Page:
Friday, June 22, 2012

A little at a time

I've found that pondering the scope of a project can prevent me from starting it.

Polish the stair railing, rewire the holiday deer, clean the ceiling fans, weed the yard. These chores were postponed indefinitely because the tasks from start to finish seemed overwhelming.

Polishing and dusting the stair railing.  That involves getting a rag, getting the Pledge, wiping down 70 stair posts, 5 newel posts, the base, and the banister.  The base is the worse.  It requires that you run your hand in between every single rail.  It would take an hour, maybe more.  I can always find something better to do for an hour.  But the railings were getting grungy.

It's hard for me to leave a task incomplete once I start it.  But I decided to break the tasks down into smaller chunks, to dedicate not an hour, but 15 minutes to a task.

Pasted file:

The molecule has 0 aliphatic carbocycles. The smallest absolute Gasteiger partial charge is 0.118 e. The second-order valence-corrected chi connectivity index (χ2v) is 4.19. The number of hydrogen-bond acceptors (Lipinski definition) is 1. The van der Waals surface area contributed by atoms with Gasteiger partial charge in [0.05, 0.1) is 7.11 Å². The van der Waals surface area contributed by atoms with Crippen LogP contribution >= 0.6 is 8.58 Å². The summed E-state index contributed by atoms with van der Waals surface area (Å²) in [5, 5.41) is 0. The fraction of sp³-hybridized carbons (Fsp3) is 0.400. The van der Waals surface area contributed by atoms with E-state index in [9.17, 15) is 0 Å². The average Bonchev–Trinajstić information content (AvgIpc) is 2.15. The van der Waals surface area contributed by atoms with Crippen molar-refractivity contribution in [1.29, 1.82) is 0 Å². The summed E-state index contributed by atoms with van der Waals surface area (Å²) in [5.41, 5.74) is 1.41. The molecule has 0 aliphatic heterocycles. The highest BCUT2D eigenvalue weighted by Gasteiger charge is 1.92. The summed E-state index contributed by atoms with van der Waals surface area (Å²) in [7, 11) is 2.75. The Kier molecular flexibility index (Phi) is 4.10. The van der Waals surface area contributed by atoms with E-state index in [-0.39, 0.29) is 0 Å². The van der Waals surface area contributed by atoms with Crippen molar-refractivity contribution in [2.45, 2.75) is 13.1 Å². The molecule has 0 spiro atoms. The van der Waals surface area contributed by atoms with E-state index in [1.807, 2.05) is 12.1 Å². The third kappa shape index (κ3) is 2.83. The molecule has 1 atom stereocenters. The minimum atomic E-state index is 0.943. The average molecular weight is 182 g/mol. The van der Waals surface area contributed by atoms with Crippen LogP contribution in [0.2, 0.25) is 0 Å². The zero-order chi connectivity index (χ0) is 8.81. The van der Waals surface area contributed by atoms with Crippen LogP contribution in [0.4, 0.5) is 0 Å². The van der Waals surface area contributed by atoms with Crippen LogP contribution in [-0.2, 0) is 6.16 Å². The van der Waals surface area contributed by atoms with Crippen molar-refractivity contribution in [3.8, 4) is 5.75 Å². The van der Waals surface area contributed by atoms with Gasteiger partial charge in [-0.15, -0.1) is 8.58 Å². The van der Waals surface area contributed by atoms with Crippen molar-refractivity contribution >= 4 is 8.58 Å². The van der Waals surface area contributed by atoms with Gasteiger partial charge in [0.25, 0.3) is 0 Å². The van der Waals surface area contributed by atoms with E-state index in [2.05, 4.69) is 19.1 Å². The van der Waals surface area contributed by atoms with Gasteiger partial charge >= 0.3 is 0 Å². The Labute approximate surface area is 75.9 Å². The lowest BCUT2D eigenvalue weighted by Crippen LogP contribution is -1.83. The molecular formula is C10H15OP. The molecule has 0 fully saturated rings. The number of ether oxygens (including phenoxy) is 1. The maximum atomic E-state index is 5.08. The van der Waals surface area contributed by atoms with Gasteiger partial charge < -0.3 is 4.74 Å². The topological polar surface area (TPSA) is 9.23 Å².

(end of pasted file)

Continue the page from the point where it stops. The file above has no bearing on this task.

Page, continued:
Rather than tackle the whole stair railing, I cleaned the bottom section along the landing.  That was probably 15 rails at most.  The plan for the next day was the short section.  After that, the long section that had no newels. And finally the top landing.

Not surprisingly, when I started the second day, I was motivated to do the short and long section of the railing.  But not obligated.

And that seemed to make all the difference to my motivation.  I wasn't obligated to finish the task in one day.  I did my assignment.  And if I did more, well, that was extra credit.

I did the ceiling fans one room at a time.  I weeded one quarter of the yard, then allowed myself to move on to something else.  I broke the rewiring of the deer down to removing wire from one deer one day, rewiring one set of legs on another.

And it has been working.  Rather than lots of projects I have never started, I have projects in various phases of completion.  And they do get completed.

Which is really hard to accomplish if they never get started.

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